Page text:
Robinson: We should be reaching out to the current owners as soon as we can. We want them to know that we want them here. Rockwell has done so much, huge growth, improved the area the business was in, gave huge amounts through countless Charites, employed many who have retired, they are a great success story. This story is not over and I think we can continue to use them as an example of how a business can grow, live and thrive in Cedar Rapids, Iowa. This should not be something we approach with fear they have much invested here and if things change we can adapt. We have been able to rebound from Billions in damage and a city that was shut down. Cedar Rapids is strong and we have to show the owners we are and we plan on doing more. That is the mind-set to have and I hope we take this path.

One of residents top complaints in road conditions. Now we are a few years into a 10 year, 1 cent local-option sales tax targeting street repairs. It’s called Paving for Progress, and we’ve started to see streets improved, such as 42nd Street. What is your assessment of Paving for Progress? Is it working or isn’t it? And, do you favor extending the LOST tax to continue the program?

Robinson: I am for the improvement of our cities infrastructure and am aware of the importance it brings to building and sustaining a growing population. Curb appeal and value also help us all in the long run. I do think looking at ways of lowering costs and finding more ways to save where we can. I am in favor of continuing the program unless we have some alternative option that still focuses on Cedar Rapids readying itself for new conditions and bigger populations by getting ready now.

Another frequent complaint from residents is the city’s efforts to become more walkable and bikeable, notably building sidewalks in established neighborhoods and road work downtown which has included converting one way streets to two way streets, removing stop lights in favor of stop signs and adding bike lanes. Do you support these efforts and why? And would you do anything specifically to speed up or halt these initiatives?

Robinson: The city of Cedar Rapids should be leading the way here and promoting a healthy active lifestyle. What a great way to attract people of all walks of life and encourage healthy living for all residents. As a city we would like to take pride in promoting a safe healthy alternative to how you get to work, the park or a friend’s place. Many families are taking to this life style and not just families people in general are living longer and doing so by staying active and fit and that is something we should promote. I would continue with these efforts without question.

Cedar Rapids is some $200 million short of the money needed to build a flood protection system. Elected officials and city staff have tried a variety of methods to shake loose federal money for flood protection. They’ve lobbied local congressmen and senators, lobbied in Washington, D.C., worked with the Army Corps, and pushed unsuccessfully for a local sales tax increase for flood protection. What would you do differently to get federal aid for flood protection? What if any back up plan do you have to fill the funding gap?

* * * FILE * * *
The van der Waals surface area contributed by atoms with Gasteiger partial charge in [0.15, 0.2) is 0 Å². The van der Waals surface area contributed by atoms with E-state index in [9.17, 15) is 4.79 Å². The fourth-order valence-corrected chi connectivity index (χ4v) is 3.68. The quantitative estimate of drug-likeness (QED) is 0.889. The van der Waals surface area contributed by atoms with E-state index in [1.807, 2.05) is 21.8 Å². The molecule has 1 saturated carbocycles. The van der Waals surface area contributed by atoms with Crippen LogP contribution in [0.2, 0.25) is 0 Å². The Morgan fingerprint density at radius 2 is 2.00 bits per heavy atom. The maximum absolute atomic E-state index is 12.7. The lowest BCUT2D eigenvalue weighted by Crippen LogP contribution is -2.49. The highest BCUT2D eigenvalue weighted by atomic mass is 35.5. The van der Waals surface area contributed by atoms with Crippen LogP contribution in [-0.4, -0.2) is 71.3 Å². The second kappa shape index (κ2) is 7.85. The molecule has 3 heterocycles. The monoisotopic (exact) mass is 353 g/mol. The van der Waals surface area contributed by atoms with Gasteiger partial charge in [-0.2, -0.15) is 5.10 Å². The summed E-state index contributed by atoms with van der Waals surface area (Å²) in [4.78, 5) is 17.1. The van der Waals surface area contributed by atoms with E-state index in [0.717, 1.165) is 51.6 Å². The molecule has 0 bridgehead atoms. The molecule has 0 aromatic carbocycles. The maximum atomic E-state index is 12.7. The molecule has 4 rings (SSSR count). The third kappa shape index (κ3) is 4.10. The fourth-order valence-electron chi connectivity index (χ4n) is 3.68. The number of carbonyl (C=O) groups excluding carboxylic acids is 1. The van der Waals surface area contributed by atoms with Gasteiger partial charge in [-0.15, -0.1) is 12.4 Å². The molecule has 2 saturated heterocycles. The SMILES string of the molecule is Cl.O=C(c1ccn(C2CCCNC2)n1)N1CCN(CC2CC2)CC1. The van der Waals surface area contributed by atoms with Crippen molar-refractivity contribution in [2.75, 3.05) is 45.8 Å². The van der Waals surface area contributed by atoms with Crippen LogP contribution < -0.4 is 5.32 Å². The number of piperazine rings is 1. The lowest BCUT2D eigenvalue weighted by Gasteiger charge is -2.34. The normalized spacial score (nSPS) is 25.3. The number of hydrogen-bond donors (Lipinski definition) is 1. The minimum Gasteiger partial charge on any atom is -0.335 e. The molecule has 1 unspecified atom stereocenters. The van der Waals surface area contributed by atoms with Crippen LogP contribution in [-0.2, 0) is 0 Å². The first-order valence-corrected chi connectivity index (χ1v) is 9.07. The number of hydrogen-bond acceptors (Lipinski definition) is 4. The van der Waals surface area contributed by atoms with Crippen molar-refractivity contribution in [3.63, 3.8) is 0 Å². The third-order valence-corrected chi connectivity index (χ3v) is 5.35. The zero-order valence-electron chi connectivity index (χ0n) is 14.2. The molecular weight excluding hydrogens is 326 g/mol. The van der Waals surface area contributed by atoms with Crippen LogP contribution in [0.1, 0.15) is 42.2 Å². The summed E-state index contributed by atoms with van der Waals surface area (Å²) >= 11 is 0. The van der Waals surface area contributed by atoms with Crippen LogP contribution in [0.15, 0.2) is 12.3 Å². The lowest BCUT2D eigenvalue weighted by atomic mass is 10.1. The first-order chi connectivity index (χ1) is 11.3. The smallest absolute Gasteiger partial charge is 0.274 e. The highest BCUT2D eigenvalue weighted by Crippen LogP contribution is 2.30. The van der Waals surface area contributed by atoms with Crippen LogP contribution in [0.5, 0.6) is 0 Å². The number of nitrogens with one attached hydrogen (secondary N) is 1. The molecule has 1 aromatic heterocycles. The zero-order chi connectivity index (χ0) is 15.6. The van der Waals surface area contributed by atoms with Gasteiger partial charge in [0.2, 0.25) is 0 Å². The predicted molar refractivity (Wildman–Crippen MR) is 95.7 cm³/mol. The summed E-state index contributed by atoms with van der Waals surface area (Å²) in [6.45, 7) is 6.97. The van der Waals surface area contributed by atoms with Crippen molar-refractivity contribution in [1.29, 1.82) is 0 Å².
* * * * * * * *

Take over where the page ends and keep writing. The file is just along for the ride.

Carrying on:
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Robinson: There are a number of answers here, let’s start with the idea of shaking loose federal money for flood protection is a long shot, due to lack of property value in the area and the way the Army Corps of Engineers weighs the importance of receiving funds on property value. We can build for many years downtown trying to increase this and as we just witnessed there is possibility of another flood. If we do any more work with the Federal Government in this sense it should be to promote more funding to the A.C.O.E.’s for more funding to them, they are underfunded and backed logged. The $200 million figure should really be reassessed as in technology those numbers are outdated. Another city was able to use the soil from the location rather than having in brought in and looking at savings 7-14 million on the project. I think we should be getting quotes and looking into private ways to get this done. You will hear people with the city say you cannot wait for the Federal Government, and I say to them the everyday people here, the local business in the area they are not concerned as much as who does the job as the job getting done. We are almost 10 years since and I as someone who lost everything in the flood of 08, think it makes sense for our city to have multiple plans in motion for getting up flood protection for the City of Cedar Rapids.

Last year and earlier this year, the City Council faced a difficult decision when Commonbond Communities wanted to build an affordable/homeless housing complex called Crestwood Ridge Apartments in a northwest neighborhood that vehemently opposed the project. While several neighbors pointed to concerns about traffic and stormwater runoff, others said that type of project would bring down property values and could introduce questionable people into the neighborhood. City Council members were torn about whether to side with the electorate or endorse a project many acknowledged was needed in the community. How would you have voted and why?